Michael Jordan advocates player safety, against idea of returning to play meaningless games, per report

While the NBA continues to try to figure out a return-to-play plan, several questions — including when and where games will be played, and which teams will participate — remain. Which teams would be participating has been an especially hot topic, as a wide array of possibilities have been proposed; everything from having all 30 teams return to action to finish out the regular season to just going straight to the postseason with the 16 teams that were in playoff position prior to the suspension of the league in Mid-March is on the table. 

While there is no perfect plan given the circumstances, the idea of having all 30 teams return to action has received a lot of blowback, due to the fact that the teams at the bottom of the standings in both conferences have already been eliminated from the playoff picture and thus they would basically be playing meaningless games. Given the health concerns associated with returning to play, that concept doesn’t seem smart. 

During the call with the league’s Board of Governors on Friday, Charlotte Hornets owner Michael Jordan advocated for player safety, and he made it clear that he wasn’t interested in having his players return for what would amount to meaningless games, according to Shams Charania of The Athletic. The Hornets were in 10th place in the Eastern Conference with a 23-42 record when the season was suspended; seven games out of a playoff spot. Jordan certainly isn’t the only owner or executive to have this view, and as a result, the league having all 30 teams return to action this season isn’t likely.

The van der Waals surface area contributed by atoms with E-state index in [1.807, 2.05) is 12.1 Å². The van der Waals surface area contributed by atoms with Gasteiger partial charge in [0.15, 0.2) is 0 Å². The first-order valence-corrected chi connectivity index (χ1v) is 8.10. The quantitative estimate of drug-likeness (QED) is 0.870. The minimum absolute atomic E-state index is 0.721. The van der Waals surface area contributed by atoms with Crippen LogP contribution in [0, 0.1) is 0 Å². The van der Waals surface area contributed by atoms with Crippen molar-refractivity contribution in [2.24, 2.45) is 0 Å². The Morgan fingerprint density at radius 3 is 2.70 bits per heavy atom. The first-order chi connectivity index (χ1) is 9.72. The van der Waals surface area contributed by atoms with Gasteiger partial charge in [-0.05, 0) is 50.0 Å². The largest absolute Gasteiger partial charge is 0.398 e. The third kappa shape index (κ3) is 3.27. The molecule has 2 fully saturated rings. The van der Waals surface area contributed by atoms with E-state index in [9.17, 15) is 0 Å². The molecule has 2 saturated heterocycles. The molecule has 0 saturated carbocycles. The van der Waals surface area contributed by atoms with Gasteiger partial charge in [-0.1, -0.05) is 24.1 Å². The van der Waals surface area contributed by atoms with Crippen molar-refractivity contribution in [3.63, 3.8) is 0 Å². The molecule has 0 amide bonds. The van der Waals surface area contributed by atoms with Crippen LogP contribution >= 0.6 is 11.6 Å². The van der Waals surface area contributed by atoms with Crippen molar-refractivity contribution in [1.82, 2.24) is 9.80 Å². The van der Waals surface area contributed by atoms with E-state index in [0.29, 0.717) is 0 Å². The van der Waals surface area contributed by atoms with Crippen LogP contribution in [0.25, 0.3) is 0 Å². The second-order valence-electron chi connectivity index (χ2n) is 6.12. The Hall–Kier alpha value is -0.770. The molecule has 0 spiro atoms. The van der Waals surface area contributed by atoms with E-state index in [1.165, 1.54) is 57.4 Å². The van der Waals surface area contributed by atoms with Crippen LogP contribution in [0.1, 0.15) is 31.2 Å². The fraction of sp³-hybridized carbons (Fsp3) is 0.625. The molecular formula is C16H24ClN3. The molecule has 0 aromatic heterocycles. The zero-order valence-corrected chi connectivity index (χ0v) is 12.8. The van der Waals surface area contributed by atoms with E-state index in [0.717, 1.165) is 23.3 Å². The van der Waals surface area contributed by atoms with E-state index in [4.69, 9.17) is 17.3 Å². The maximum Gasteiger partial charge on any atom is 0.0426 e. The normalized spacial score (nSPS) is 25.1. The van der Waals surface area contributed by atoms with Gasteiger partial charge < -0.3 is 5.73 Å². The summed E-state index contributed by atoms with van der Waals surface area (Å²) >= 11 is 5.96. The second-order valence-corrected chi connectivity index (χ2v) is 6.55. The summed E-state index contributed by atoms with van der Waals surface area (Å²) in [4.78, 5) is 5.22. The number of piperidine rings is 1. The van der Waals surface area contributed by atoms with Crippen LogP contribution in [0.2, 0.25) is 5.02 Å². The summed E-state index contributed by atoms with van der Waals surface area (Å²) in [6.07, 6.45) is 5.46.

It isn’t just owners or executives that are against extra, unnecessary games either. Portland Trail Blazers All-Star guard Dame Lillard recently stated that he personally wouldn’t play in meaningless regular season games. 

“If we come back and they’re just like, ‘We’re adding a few games to finish the regular season,’ and they’re throwing us out there for meaningless games and we don’t have a true opportunity to get into the playoffs, I’m going to be with my team because I’m a part of the team. But I’m not going to be participating,” Lillard said. “I’m telling you that right now. And you can put that [expletive] in there.” 

Jordan, and Lillard, were referring to a scenario in which all 30 teams would play a set number of regular-season games to satisfy contracts with regional sports networks, so the league doesn’t lose further revenue. An alternative option to this scenario is a postseason play-in tournament, where a handful of teams fight for the No. 7 and No. 8 seeds in each conference before the playoffs begin. The league has many options to consider, but further clarity regarding a resumption should come in the near future. 

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